King meets people keeping traditional craft skills alive during visit to Romania

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The King met people keeping traditional craft skills alive in the village of his Romanian holiday let on Tuesday.

The private visit marks 25 years since Charles first visited Romania and is his first overseas trip since the coronation in May.

Tuesday’s event, organised by The Prince’s Foundation charity, took place in the Transylvanian village of Viscri.

The King during his visit to Romania
The King travelled to Romania without the Queen (Octav Ganea/PA)

Both properties are in Viscri which is listed as a Unesco World Heritage Site due to its fortified church and fortress.

During Tuesday’s visit, Charles met with groups who have benefited from the support of The Prince’s Foundation, including the Romanian Order of Architects and the Ambulance for Monuments, a project organised by Asociatia Monumentum which teaches students and volunteers to repair and conserve historic buildings across Romania.

One of the aims of The Prince’s Foundation, founded by Charles in 1986, is to keep traditional building craft skills alive.

The King during his visit to Romania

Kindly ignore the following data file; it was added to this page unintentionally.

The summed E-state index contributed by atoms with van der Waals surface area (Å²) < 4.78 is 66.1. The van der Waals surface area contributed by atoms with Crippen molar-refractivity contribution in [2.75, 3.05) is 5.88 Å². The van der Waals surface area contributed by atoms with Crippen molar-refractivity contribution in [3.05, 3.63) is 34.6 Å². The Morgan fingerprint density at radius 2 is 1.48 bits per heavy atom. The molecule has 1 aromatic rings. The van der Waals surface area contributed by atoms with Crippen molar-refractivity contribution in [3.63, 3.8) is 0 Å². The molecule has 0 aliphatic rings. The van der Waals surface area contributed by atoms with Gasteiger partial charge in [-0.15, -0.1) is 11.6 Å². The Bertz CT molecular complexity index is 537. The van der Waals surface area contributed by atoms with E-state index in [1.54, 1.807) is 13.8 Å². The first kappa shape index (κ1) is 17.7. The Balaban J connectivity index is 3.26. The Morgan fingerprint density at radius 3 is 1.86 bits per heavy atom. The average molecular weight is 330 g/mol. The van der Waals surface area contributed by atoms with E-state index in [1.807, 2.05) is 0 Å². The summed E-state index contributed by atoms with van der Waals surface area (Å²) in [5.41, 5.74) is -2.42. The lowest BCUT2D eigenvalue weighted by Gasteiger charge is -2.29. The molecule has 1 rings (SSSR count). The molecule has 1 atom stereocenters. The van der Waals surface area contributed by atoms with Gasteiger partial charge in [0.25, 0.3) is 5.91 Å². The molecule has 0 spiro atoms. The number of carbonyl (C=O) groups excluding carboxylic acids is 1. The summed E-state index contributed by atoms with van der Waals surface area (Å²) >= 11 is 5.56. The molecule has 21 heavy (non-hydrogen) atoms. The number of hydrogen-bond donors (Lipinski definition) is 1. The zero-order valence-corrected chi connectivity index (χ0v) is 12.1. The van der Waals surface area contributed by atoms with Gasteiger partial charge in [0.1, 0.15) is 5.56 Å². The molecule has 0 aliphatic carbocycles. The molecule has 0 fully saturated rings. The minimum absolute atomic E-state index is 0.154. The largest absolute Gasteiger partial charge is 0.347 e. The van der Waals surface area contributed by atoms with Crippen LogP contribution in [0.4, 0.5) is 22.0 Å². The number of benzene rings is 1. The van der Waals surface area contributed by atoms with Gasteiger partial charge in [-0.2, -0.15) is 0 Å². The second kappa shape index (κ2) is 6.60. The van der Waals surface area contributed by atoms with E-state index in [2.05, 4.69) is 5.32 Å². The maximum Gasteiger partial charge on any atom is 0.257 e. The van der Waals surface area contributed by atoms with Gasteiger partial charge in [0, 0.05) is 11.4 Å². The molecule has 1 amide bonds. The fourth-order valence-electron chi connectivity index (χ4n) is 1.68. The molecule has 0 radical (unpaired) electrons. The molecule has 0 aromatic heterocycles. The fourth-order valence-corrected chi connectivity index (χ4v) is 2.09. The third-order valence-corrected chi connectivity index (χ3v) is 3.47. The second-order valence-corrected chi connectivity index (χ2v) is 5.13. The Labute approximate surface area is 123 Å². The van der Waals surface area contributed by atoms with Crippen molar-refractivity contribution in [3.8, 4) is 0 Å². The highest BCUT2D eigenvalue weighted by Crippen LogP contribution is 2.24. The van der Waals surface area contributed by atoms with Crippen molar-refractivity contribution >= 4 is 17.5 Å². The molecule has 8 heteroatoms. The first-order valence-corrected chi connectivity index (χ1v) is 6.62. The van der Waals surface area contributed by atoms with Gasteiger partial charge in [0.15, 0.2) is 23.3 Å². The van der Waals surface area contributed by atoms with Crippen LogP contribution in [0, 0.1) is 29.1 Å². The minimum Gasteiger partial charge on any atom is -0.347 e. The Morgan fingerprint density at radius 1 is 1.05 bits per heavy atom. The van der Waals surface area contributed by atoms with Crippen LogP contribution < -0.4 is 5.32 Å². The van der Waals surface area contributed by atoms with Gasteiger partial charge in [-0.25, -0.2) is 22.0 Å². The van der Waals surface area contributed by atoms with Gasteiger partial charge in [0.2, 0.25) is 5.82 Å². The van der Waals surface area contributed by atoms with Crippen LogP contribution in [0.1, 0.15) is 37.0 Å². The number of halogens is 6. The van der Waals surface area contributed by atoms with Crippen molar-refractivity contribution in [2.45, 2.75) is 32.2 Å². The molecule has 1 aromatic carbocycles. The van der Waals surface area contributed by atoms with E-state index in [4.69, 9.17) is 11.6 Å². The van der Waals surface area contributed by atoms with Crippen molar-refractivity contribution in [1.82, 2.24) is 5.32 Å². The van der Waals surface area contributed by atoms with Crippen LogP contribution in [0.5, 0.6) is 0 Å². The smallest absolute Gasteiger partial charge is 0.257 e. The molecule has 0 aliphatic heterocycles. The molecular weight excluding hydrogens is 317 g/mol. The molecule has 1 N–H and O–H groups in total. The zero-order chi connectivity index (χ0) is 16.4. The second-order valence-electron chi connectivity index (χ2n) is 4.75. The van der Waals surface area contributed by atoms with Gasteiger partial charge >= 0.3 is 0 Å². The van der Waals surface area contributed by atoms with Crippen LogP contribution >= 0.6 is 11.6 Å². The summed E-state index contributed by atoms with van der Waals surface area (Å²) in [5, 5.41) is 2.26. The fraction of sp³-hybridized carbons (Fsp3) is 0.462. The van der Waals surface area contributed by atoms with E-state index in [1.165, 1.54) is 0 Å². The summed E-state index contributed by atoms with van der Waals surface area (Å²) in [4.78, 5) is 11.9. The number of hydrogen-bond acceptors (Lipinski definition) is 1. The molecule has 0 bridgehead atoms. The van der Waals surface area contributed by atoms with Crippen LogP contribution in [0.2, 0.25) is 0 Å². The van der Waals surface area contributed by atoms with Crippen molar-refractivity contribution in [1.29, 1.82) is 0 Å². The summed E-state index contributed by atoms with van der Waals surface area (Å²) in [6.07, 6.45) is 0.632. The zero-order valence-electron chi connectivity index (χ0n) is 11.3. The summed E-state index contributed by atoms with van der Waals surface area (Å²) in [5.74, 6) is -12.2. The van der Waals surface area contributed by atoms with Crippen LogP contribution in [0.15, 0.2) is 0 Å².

The visit was organised by The Prince’s Foundation (Octav Ganea/PA)

He said: “It is so impressive to see how many young volunteers work every year with such love and dedication and attention to detail with their Ambulance for Monuments, to help preserve Romania’s wonderfully diverse architectural inheritance.”

Eugen Vaida, who co-ordinates The Prince’s Foundation’s activity in Romania, said: “It was a pleasure for us to welcome back His Majesty to Romania and to hear him talk about his love for the country and all we are doing to preserve our historic crafts and buildings.

“The skills being honed by our summer school students and practised by the Ambulance for Monuments are, unfortunately, increasingly rare, due to a lack of craftsmen and knowledge.

King Charles III visit to Romania
The King with Romanian president Klaus Iohannis in Bucharest (Octav Ganea/PA)

The King is thought to be related to a well-known figure from Romanian history, Vlad the Impaler, said to be the inspiration behind Bram Stoker’s Dracula.

The links are through his great-grandmother Queen Mary, the consort of George V, who was descended from the German Wurttembergs and thereby linked to Vlad.

Charles has travelled alone, leaving the Queen in the UK, as he has done for previous visits to the eastern European country.

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